All New Wolverine #33 – #34

Writer: Tom Taylor | Artist: Ramon Rosanas | Colourist: Nolan Woodard | Letters: Cory Petit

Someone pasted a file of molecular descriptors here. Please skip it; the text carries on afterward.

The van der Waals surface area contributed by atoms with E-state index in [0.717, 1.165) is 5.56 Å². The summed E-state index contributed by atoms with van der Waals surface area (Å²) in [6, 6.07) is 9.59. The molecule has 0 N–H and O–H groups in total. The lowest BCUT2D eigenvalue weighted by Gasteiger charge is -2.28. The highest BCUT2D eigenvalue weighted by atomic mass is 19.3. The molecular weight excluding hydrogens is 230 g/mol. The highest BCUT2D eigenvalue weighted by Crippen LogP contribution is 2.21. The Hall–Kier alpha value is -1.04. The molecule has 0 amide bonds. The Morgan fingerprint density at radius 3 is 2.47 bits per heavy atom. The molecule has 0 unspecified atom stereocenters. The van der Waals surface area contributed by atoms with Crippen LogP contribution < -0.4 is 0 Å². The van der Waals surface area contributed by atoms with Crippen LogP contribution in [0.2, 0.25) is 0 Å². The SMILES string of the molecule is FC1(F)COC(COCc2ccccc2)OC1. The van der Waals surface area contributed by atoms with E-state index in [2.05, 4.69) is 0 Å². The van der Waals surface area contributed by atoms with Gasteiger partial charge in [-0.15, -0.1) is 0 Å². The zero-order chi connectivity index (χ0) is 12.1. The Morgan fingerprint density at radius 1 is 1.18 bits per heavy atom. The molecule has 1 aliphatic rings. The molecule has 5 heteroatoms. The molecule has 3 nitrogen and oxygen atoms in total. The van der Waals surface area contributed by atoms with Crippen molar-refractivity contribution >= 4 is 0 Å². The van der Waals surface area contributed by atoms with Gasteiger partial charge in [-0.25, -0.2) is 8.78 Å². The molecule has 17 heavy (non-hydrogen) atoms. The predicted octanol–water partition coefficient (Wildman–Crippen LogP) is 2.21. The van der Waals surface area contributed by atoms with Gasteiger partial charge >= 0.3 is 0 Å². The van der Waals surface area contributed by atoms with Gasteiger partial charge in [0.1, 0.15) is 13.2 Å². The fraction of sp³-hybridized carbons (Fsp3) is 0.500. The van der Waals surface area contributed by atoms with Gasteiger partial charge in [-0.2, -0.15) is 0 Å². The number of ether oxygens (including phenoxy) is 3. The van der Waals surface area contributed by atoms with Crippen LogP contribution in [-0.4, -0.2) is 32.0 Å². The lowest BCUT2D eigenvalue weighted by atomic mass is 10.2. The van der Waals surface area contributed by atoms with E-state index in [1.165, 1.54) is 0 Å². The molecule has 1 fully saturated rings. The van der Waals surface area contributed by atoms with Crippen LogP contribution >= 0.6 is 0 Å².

I love Tom Taylor and everything he has brought to All-New Wolverine. When a story arc entitled ‘Old Woman Laura’ is announced peoples immediate response is that it will be a cheap imitation of the original. But with the credibility Taylor has established for himself on this title I will always back him to deliver. If you have read recent solicitations for the coming months you will know Laura is returning to the X-23 mantle and Tom Taylor is leaving writing duties. So this arc very much has the feel of goodbye. He sets it apart immediately from ‘Old Man Logan’ by having the world near enough at peace, the complete polar opposite of the Wastelands. #33 kicks off with a very Batman Beyond vibe. Gabby is now Wolverine and Laura is back at base monitoring her missions. It’s good to see future Gabby hasn’t lost any of her wit, even down to the easter egg of what her kids are called. It’s a brilliant touch. We are teased something that has already happened of panel called ‘The Doom War’ obviously it is central to the current status quo in the book but I don’t think it will be a major plot point of the arc. I do suspect in this future Doom may not be the Doom. If Kamal Khan can be President anyone can be Doom right? Rosanas helps set this apart from the dystopia of ‘Old Man Logan’ with such clean line work, complimented by Woodard’s soft almost pastel like colour choices. Rosanas  does a brilliant job drawing such distinct older versions of each character and there are a lot of characters. By the end of #33 going into #34 quite the ensemble has assembled. For anyone who has read the series from the beginning will know Taylor has scattered guest appearances from a number of Marvel’s top female characters. Captain Marvel, Maria Hill, The Wasp and Hawkeye all team up here too. There is a cool moment where Hawkeye and Wasp homage a classic moment from their male counterparts past. When someone tells a story set in the future I always find it is the little details that make it more enjoyable. I love the simplicity of the black and yellow costume and of course it is all Stark Tech. There are some nods and winks to the original story but this does and will stand on its own on future reads. I’m conflicted as I can’t wait to see how this story unfolds but I don’t want Taylor’s time to come to an end.